The Outspoken Oppa

Fighting for a Unified Nation

Death Penalty

Remember, let’s be polite; let’s be respectful, but most of all, let’s be outspoken.

It is imperative that the common citizen focuses on the means the government uses to protect and secure the American people. From a legal and moral perspective, there are qualms and dilemmas that need to be addressed when arguing such a controversial topic. The first being the legality of the issue. The opposition believes the death penalty is unconstitutional because it is in violation of no cruel or unusual punishments provided by the 8th amendment. However, in the 1976 Supreme Court case, Gregg V. Georgia ruled the death penalty is constitutional is small cases. Later the Supreme Court barred the mentally ill and juveniles from reviving the death penalty.

However, incidents of innocent people executed raise moral questions. According to a team of legal experts and statisticians from Michigan and Pennsylvania, approximately 4.1 percent of all executions since 1973 were proven innocent. As of 2019, because of leading DNA technology, 200 executed people were proven innocent. The majority of experts concluded this figure could be higher if DNA technology is more accessible to court cases. One innocent person killed on death row is a tragedy everyone should strive to avoid.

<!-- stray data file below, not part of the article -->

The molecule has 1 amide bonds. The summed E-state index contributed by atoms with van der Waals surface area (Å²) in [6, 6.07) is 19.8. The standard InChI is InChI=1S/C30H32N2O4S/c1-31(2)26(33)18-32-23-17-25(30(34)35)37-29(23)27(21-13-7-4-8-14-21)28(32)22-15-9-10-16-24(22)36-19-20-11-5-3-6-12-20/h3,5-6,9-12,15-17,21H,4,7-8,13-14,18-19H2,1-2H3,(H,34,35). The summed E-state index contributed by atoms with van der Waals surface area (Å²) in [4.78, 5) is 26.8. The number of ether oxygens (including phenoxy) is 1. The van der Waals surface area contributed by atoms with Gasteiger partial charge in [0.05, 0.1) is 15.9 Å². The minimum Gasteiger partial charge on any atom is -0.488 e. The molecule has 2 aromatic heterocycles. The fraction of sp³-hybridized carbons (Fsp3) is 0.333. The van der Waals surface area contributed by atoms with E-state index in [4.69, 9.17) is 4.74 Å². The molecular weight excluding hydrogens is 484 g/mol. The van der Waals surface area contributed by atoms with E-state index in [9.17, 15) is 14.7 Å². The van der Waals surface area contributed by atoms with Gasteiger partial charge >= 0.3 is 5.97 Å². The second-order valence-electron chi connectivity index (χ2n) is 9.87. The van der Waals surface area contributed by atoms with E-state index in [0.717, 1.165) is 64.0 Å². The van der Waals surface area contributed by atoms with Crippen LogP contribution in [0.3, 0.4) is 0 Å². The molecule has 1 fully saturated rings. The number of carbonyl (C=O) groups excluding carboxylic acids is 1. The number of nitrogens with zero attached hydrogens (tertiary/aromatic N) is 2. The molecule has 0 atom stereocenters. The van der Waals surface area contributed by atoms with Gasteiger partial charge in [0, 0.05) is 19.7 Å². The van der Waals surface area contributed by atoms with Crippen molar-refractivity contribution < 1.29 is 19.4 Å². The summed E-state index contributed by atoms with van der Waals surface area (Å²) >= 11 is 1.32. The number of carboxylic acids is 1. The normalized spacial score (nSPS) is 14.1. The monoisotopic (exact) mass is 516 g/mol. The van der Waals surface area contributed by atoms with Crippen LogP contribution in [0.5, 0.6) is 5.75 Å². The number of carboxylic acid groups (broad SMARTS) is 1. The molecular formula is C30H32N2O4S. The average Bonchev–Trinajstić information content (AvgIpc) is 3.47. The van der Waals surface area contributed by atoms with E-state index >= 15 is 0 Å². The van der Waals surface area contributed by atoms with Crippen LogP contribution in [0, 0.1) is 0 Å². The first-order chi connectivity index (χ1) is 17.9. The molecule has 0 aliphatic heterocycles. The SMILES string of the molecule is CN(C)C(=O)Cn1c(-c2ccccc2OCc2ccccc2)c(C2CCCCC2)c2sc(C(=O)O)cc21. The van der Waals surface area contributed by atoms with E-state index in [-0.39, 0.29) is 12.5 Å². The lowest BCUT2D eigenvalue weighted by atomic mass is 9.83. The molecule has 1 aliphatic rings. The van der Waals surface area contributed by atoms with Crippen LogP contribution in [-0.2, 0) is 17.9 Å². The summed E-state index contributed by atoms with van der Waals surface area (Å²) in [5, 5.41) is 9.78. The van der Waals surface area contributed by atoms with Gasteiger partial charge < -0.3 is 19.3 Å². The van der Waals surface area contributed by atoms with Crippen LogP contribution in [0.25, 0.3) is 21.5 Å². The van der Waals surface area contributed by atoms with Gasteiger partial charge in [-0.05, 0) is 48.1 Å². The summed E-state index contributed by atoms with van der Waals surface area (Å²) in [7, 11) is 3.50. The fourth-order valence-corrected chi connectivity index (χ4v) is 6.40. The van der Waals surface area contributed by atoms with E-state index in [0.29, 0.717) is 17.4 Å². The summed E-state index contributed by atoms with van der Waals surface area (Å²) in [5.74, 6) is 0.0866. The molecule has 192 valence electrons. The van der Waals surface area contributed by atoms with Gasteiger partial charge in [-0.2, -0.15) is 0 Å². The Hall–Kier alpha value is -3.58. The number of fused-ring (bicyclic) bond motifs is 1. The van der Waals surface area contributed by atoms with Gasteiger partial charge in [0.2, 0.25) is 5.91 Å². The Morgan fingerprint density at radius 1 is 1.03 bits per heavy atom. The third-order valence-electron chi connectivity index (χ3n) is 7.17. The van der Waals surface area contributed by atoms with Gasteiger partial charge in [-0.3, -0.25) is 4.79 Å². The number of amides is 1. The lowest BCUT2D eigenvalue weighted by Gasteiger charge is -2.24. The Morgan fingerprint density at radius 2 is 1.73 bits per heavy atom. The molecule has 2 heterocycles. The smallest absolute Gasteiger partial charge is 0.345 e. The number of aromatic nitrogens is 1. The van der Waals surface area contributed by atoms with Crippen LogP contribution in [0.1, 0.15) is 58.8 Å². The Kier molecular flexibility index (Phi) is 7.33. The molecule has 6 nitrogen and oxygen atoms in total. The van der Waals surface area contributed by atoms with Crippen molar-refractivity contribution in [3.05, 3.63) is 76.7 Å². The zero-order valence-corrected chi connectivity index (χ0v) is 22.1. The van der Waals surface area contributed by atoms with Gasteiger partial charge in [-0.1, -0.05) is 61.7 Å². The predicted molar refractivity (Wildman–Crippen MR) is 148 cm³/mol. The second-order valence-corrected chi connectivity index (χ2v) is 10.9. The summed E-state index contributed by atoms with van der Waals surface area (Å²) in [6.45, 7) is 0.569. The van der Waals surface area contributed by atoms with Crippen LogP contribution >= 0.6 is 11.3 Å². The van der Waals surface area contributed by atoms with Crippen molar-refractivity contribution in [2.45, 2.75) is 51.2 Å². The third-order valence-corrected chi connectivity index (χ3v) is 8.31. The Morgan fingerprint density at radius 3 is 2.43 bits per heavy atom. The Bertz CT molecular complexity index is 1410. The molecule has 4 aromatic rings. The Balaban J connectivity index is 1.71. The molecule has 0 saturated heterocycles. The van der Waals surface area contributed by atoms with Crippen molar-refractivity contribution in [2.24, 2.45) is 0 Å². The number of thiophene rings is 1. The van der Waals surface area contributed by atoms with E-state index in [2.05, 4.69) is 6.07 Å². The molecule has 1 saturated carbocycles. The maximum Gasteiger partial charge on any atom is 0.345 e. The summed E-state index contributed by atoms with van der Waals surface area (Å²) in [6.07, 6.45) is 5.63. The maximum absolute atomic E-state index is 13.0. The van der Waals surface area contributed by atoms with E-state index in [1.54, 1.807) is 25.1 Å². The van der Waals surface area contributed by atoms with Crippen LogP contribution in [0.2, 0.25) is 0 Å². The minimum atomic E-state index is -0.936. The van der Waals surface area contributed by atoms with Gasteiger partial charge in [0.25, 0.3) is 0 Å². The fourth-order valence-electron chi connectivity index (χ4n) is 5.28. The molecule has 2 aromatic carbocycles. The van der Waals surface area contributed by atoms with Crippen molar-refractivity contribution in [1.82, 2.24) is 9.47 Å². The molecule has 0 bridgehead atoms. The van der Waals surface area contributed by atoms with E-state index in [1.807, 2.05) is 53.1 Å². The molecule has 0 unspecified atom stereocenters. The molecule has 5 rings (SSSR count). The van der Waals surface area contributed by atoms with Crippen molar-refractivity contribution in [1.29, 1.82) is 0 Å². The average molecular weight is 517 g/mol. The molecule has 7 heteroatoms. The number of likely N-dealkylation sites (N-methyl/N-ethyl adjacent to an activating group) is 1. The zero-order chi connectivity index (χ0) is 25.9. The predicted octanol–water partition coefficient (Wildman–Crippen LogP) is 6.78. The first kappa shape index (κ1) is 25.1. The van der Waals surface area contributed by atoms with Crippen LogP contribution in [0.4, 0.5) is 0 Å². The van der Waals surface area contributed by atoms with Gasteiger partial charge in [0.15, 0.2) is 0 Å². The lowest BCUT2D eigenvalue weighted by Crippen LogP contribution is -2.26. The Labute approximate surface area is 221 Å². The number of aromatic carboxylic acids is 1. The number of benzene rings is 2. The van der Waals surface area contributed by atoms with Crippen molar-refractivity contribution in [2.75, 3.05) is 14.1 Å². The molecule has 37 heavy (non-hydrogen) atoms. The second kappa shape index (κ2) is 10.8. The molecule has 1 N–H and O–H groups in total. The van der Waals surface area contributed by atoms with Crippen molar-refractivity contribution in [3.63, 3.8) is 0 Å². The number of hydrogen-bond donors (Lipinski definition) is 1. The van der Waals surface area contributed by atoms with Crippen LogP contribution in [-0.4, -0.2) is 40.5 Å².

The only time the death penalty is permissible is when the criminal poses a large threat to the safety of America. To take an extreme example, I would argue sentencing Adolf Hitler at the Nuremberg trials to death would be appropriate because he threatened global and national security. However, because of this rarity, the death penalty should be limited to only a select few crimes. There also needs to be criminal justice reform to combat misconduct. This includes anti-corruption bills, tighter vetting procedures, and extensive federal court reviews.

Remember, let’s be polite; let’s be respectful, but most of all, let’s be outspoken.

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